My Second Hand Smoke Analogy for Parents

Last Thursday evening, my 3 year old son came home from daycare, plopped himself down on our sofa, let out a loud sigh, then announced, “Geez. I had a loooooong day!”

This proclamation was then followed by another heavy sigh.Ari Salmansohn

It was funny (at first) to hear my toddler talk like a groaning grown up. Until it occurred to me who the groaning grown up was that taught him to complain about his loooong day at daycare.

Yep, it was me. And yep, I am an inspirational author – who is supposed to recognize the benefits of choosing happy, positive, energizing words.

Although I don’t remember complaining about my looooong day in front of my son,  I figured these whiny words must have come from me – because that MAri Salmansohnonday, Tuesday and Wednesday of that particular week had been extra-crunchy busy – with me juggling a few writing projects at the same time.

When I heard my groaning grown up words being spewed by my little guy, I gotta say, I didn’t like it. I definitely do not want to teach my son it’s a good regular evening ritual to mutter exhausted complaints on the sofa.

I realized in that moment how I needed to give up this bad habit – not only because it’s bad for me to end my day whining about battle-fatigue – but I also want to protect my 3 year old son from making this his habit as well.

Basically, I don’t want my son to pick up my “second hand bad habit smoke.”

What do I mean by “second hand bad habit smoke”?

Well, we all know that not only is smoking cigarettes bad for your health, it also has deleterious effects on whoever is exposed to one’s second hand smoke. For this reason, a parent who smokes needs to be especially careful about not lighting up in front of their children.Karen Salmansohn - choice habit

Guess what? This same awareness applies to making sure we parents do NOT expose our children to our other bad habits as well  – because our children can easily inhale  “second hand bad habit smoke” – and suffer the negative consequences.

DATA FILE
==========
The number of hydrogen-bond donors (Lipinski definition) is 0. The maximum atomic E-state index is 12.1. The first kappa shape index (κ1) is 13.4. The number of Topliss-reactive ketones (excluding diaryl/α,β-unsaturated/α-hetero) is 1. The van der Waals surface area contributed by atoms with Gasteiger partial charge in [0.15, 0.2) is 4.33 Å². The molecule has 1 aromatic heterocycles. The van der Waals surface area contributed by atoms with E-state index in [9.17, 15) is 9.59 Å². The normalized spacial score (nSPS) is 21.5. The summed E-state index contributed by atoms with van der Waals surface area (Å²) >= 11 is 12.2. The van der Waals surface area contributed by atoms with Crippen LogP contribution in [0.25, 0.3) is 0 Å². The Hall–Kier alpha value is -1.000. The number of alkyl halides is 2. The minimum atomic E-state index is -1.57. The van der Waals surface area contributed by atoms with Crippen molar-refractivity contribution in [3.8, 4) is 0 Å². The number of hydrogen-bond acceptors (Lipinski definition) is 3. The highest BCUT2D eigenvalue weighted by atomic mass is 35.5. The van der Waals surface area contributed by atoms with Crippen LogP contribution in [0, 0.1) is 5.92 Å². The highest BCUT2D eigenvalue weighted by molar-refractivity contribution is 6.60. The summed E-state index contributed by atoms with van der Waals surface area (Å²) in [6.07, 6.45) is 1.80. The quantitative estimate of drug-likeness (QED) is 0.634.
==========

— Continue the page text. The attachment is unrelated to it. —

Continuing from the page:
It’s a known factoid: It’s not just what we tell our kids that they learn. They also learn from watching what we do. Basically, whatever we parents do around our children they eventually inhale into their system.

With this in mind, here’s a list of bad habits we parents need to watch out for – so our kids don’t wind up inhaling our “second hand bad habit smoke.”


1.    Gossiping
2.    Texting during a meal
3.    Spending too much time on the computer
4.    Being sarcastic during a conflict
ARI salmansohn5.    Swearing
6.    Complaining too much
7.    Eating too much junk food
8.    Belittling or yelling at our partner
9.    Ignoring/not listening to our partner
10.  Laziness
11.   Expressing lack of faith/hope
12.   Being constantly negative about things
13.   Displaying addictions of any kind
14.   Showing angry impatience
15. Expressing lack of forgiveness/compassion – for ourselves, for our partner, for others

TWEET THIS NOW:An important warning for parents – via @notsalmon ‘s blog

TWEET THIS NOW: I love this second hand smoke analogy for parents  – via @notsalmon ‘s blog

I’d love to hear your insights on the comment section below!   What’s something which comes to your mind and heart when you read my essay?  Be specific! Share your personal story or a personal happiness tool! 

Written by Karen Salmansohn (Founder)

Hi I’m Karen Salmansohn, founder of NotSalmon. My mission is to offer you easy-to-understand insights and tools to empower you to bloom into your happiest, highest potential self. I use playful analogies, feisty humor, and stylish graphics to distill big ideas – going as far back as ancient wisdom from Aristotle, Buddhism and Darwin to the latest research studies from Cognitive Therapy, Neuro Linquistic Programming, Neuroscience, Positive Psychology, Quantum Physics, Nutritional Studies – and then some.
  • Great stuff, Karen and a fun topic to chat about over lunch. xo

  • Liz Tucci

    I Love Love Love these stickers for kids! I work in an elementary school and these would be such wonderful tools for our parents!

  • Julie Walker-Bourbon

    Dishonesty..lying whether in words or intent…my children and I were at the pet store, they really wanted to hold a puppy, I explained that the rile is only people who are looking to purchase a dog are supposed to hold them. They were unhappy and wanted to “pretend” to be interested. I explained, that that was dishonest. If our intention is not congruent it is the same as lying.

  • Danielle Louis

    I started something last year with the kids, before contemplation and bed I started to ask them what was the best thing happening to them during the day.Some days I forgot and they came up to me to say we haven’t done it mum or if I’m busy in the kitchen my daughter, a teenager now would say the best thing happening today was: it’s great to see how enthusiastic they get about it too.